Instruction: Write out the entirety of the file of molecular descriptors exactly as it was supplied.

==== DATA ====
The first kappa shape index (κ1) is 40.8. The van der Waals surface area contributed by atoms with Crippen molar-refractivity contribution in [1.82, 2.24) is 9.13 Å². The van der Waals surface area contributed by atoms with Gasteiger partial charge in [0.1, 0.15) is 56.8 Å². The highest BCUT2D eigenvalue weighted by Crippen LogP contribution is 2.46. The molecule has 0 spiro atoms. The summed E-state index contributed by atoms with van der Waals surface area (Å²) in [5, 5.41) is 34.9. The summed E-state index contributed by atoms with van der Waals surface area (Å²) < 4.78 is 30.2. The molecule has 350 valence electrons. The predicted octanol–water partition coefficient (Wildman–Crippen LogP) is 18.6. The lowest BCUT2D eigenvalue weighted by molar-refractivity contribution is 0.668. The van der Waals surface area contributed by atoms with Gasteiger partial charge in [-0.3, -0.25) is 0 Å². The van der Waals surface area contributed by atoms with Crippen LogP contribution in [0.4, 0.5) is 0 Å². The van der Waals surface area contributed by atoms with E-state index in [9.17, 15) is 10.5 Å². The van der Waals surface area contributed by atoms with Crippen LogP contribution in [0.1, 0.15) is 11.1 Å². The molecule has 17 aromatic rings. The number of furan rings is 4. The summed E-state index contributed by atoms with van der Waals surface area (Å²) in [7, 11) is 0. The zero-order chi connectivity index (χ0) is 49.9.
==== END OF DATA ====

The first kappa shape index (κ1) is 40.8. The van der Waals surface area contributed by atoms with Crippen molar-refractivity contribution in [1.82, 2.24) is 9.13 Å². The van der Waals surface area contributed by atoms with Gasteiger partial charge in [0.1, 0.15) is 56.8 Å². The highest BCUT2D eigenvalue weighted by Crippen LogP contribution is 2.46. The molecule has 0 spiro atoms. The summed E-state index contributed by atoms with van der Waals surface area (Å²) in [5, 5.41) is 34.9. The summed E-state index contributed by atoms with van der Waals surface area (Å²) < 4.78 is 30.2. The molecule has 350 valence electrons. The predicted octanol–water partition coefficient (Wildman–Crippen LogP) is 18.6. The lowest BCUT2D eigenvalue weighted by molar-refractivity contribution is 0.668. The van der Waals surface area contributed by atoms with Gasteiger partial charge in [-0.3, -0.25) is 0 Å². The van der Waals surface area contributed by atoms with Crippen LogP contribution in [0.4, 0.5) is 0 Å². The van der Waals surface area contributed by atoms with E-state index in [9.17, 15) is 10.5 Å². The van der Waals surface area contributed by atoms with Crippen LogP contribution in [0.1, 0.15) is 11.1 Å². The molecule has 17 aromatic rings. The number of furan rings is 4. The summed E-state index contributed by atoms with van der Waals surface area (Å²) in [7, 11) is 0. The zero-order chi connectivity index (χ0) is 49.9.